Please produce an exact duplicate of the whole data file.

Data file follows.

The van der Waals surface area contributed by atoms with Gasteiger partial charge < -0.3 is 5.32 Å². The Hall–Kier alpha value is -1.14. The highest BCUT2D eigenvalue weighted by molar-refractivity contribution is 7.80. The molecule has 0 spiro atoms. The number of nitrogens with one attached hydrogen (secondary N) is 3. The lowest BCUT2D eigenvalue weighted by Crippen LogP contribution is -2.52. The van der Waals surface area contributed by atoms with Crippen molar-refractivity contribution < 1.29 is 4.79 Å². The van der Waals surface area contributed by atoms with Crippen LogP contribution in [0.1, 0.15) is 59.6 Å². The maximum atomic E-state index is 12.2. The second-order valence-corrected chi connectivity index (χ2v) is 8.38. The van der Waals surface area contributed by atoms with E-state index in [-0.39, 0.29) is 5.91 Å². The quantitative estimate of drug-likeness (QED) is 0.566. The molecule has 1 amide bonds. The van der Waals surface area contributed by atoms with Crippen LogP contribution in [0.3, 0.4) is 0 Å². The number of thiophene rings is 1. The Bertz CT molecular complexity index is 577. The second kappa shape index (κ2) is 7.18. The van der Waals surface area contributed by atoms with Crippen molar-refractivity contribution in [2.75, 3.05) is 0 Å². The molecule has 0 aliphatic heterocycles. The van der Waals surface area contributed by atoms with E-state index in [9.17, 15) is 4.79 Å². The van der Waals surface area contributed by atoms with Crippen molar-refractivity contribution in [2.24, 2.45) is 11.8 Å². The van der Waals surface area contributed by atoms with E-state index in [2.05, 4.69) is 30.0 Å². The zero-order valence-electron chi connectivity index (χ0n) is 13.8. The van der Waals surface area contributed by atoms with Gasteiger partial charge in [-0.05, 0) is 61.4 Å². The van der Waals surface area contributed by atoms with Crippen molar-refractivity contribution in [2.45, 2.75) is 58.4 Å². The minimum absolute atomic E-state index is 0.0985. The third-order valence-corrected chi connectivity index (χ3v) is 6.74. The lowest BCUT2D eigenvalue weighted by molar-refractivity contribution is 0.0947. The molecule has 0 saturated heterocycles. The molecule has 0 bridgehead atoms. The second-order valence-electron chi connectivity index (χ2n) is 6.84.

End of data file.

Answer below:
The van der Waals surface area contributed by atoms with Gasteiger partial charge < -0.3 is 5.32 Å². The Hall–Kier alpha value is -1.14. The highest BCUT2D eigenvalue weighted by molar-refractivity contribution is 7.80. The molecule has 0 spiro atoms. The number of nitrogens with one attached hydrogen (secondary N) is 3. The lowest BCUT2D eigenvalue weighted by Crippen LogP contribution is -2.52. The van der Waals surface area contributed by atoms with Crippen molar-refractivity contribution < 1.29 is 4.79 Å². The van der Waals surface area contributed by atoms with Crippen LogP contribution in [0.1, 0.15) is 59.6 Å². The maximum atomic E-state index is 12.2. The second-order valence-corrected chi connectivity index (χ2v) is 8.38. The van der Waals surface area contributed by atoms with E-state index in [-0.39, 0.29) is 5.91 Å². The quantitative estimate of drug-likeness (QED) is 0.566. The molecule has 1 amide bonds. The van der Waals surface area contributed by atoms with Crippen LogP contribution in [0.3, 0.4) is 0 Å². The number of thiophene rings is 1. The Bertz CT molecular complexity index is 577. The second kappa shape index (κ2) is 7.18. The van der Waals surface area contributed by atoms with Crippen molar-refractivity contribution in [2.75, 3.05) is 0 Å². The molecule has 0 aliphatic heterocycles. The van der Waals surface area contributed by atoms with E-state index in [9.17, 15) is 4.79 Å². The van der Waals surface area contributed by atoms with Crippen molar-refractivity contribution in [2.24, 2.45) is 11.8 Å². The van der Waals surface area contributed by atoms with E-state index in [2.05, 4.69) is 30.0 Å². The zero-order valence-electron chi connectivity index (χ0n) is 13.8. The van der Waals surface area contributed by atoms with Gasteiger partial charge in [-0.05, 0) is 61.4 Å². The van der Waals surface area contributed by atoms with Crippen molar-refractivity contribution in [2.45, 2.75) is 58.4 Å². The minimum absolute atomic E-state index is 0.0985. The third-order valence-corrected chi connectivity index (χ3v) is 6.74. The lowest BCUT2D eigenvalue weighted by molar-refractivity contribution is 0.0947. The molecule has 0 saturated heterocycles. The molecule has 0 bridgehead atoms. The second-order valence-electron chi connectivity index (χ2n) is 6.84.